India runs a massive trade deficit with China. A lot of the analysis focuses on the recent appreciation of the rupee against the yuan. Few realize the rupee has actually depreciated against the yuan over the past five years—from 8.74 in August 2012 to 9.62 today. The reasons for the trade deficit are thus more complicated than the popular discourse takes into account.

Indian strategists would do well to focus on the growing fissures in the Chinese economy and then judge what they mean for India. A recent International Monetary Fund report on China shows that its true fiscal deficit is now above 10% of gross domestic product while non-financial debt will be three times the size of the economy by 2022. A soft landing seems unlikely as China tries to change its economic model even as it deleverages.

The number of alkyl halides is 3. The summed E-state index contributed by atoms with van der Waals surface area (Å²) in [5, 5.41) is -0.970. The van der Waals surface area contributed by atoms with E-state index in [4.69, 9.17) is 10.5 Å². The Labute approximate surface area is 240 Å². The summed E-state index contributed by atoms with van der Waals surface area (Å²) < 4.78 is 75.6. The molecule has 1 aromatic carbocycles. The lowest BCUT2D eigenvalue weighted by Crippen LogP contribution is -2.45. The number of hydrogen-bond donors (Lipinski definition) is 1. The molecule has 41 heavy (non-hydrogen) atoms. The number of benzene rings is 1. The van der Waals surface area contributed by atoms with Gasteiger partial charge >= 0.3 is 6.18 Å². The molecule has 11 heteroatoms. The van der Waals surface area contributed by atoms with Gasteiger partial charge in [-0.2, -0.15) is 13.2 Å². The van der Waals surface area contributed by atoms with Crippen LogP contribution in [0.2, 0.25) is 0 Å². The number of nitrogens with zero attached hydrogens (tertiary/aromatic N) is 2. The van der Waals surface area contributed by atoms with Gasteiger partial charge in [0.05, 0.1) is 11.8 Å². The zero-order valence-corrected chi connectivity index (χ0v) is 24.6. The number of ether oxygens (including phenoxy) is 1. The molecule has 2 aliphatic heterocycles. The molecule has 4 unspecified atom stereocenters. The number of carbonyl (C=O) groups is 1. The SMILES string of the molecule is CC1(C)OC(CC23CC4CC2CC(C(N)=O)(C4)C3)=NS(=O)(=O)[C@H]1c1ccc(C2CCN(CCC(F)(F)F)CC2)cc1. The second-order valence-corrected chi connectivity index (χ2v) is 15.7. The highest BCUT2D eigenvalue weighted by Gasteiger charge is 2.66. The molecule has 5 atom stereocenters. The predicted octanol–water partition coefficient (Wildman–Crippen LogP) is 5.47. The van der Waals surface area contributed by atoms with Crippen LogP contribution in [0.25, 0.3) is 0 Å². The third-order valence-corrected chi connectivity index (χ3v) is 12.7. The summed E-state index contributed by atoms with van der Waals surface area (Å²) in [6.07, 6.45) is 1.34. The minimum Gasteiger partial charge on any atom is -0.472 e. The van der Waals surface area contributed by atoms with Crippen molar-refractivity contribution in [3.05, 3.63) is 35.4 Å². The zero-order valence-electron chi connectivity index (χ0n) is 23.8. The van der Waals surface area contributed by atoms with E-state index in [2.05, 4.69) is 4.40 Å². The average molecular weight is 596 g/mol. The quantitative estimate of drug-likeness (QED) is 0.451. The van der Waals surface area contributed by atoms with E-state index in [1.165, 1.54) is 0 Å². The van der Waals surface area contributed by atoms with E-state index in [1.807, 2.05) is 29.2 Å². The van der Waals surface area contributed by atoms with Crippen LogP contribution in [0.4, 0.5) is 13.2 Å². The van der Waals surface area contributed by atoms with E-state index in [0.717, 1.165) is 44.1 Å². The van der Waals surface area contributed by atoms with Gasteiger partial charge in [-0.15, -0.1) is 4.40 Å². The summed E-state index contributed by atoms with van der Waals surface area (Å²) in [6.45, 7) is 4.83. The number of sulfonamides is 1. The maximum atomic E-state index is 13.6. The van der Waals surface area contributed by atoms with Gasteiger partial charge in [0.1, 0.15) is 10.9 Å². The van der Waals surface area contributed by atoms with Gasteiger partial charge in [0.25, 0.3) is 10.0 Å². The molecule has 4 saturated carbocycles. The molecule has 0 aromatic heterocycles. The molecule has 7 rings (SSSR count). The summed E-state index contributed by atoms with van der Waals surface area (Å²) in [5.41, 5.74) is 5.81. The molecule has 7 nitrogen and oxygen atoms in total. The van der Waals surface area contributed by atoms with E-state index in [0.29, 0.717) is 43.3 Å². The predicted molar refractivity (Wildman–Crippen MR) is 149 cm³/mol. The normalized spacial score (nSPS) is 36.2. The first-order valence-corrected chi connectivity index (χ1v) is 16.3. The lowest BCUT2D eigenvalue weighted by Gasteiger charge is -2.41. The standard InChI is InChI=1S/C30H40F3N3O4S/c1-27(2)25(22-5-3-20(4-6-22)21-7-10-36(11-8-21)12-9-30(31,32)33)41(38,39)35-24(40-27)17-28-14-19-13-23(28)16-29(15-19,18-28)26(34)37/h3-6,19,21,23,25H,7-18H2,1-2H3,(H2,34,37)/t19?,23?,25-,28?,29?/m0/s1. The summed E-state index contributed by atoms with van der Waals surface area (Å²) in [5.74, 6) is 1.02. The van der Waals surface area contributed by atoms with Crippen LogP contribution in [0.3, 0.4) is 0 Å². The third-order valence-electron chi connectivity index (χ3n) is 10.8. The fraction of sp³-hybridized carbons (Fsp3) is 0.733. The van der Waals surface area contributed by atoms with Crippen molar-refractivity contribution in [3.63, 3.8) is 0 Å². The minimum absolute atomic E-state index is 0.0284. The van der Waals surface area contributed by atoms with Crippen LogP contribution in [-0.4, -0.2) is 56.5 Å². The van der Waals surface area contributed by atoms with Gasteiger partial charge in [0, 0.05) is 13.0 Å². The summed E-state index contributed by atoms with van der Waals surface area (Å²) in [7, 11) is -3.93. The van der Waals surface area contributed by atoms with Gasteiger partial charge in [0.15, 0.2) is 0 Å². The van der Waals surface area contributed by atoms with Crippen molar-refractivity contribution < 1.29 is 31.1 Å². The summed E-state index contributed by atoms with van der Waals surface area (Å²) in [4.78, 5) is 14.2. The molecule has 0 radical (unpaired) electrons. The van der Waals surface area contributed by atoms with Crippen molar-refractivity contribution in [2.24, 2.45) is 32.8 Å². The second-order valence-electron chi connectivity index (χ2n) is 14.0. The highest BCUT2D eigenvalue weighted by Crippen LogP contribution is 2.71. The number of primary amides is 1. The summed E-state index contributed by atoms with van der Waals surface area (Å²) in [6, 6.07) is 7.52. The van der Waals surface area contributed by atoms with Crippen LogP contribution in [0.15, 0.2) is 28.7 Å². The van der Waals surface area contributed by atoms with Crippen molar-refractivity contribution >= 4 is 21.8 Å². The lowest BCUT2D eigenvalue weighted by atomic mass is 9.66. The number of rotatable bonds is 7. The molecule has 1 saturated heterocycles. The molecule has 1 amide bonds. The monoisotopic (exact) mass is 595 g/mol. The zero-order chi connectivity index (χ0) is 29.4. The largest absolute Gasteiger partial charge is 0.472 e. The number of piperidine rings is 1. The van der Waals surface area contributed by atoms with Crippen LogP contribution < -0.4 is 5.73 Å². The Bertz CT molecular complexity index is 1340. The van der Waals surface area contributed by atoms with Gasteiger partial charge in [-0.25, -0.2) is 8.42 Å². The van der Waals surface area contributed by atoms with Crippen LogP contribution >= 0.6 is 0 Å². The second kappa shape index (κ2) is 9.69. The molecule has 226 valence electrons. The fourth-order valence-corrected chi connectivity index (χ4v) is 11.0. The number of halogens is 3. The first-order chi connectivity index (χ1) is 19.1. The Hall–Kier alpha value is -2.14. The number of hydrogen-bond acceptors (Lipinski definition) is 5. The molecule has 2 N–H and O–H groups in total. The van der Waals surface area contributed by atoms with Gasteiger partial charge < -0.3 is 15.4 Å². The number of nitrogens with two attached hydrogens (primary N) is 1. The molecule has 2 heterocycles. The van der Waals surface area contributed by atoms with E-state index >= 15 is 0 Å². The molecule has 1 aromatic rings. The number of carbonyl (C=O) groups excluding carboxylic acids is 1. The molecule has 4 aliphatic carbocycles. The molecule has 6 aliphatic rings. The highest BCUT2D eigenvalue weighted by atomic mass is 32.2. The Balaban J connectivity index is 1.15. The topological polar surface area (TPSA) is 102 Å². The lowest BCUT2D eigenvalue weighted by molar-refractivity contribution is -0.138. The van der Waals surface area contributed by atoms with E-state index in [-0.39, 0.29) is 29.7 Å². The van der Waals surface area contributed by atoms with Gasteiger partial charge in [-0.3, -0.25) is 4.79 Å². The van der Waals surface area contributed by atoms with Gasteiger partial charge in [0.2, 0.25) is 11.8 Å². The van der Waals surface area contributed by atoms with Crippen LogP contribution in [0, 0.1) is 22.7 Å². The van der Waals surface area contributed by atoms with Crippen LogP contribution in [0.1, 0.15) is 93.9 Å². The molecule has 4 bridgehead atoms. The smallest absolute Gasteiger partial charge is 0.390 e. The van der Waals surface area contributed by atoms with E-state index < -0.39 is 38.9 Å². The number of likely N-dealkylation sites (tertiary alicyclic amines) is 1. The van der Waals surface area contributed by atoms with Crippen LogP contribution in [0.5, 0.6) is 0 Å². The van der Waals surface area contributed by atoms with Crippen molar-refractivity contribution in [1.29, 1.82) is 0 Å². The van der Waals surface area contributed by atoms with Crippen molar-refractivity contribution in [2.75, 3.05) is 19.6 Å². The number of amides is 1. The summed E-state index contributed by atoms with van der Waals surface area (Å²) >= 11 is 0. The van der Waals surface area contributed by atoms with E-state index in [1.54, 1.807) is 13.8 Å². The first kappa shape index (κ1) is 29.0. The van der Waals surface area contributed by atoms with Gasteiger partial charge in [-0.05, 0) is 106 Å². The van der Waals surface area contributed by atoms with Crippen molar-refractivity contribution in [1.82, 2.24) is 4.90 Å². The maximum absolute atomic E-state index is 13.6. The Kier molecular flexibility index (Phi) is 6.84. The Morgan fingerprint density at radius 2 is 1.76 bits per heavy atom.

The big question, then, is whether the Chinese leadership will try to rally its citizens—and take their mind off the coming economic shock—by raising the pitch against neighbours such as India, or whether they will remain committed to regional stability.

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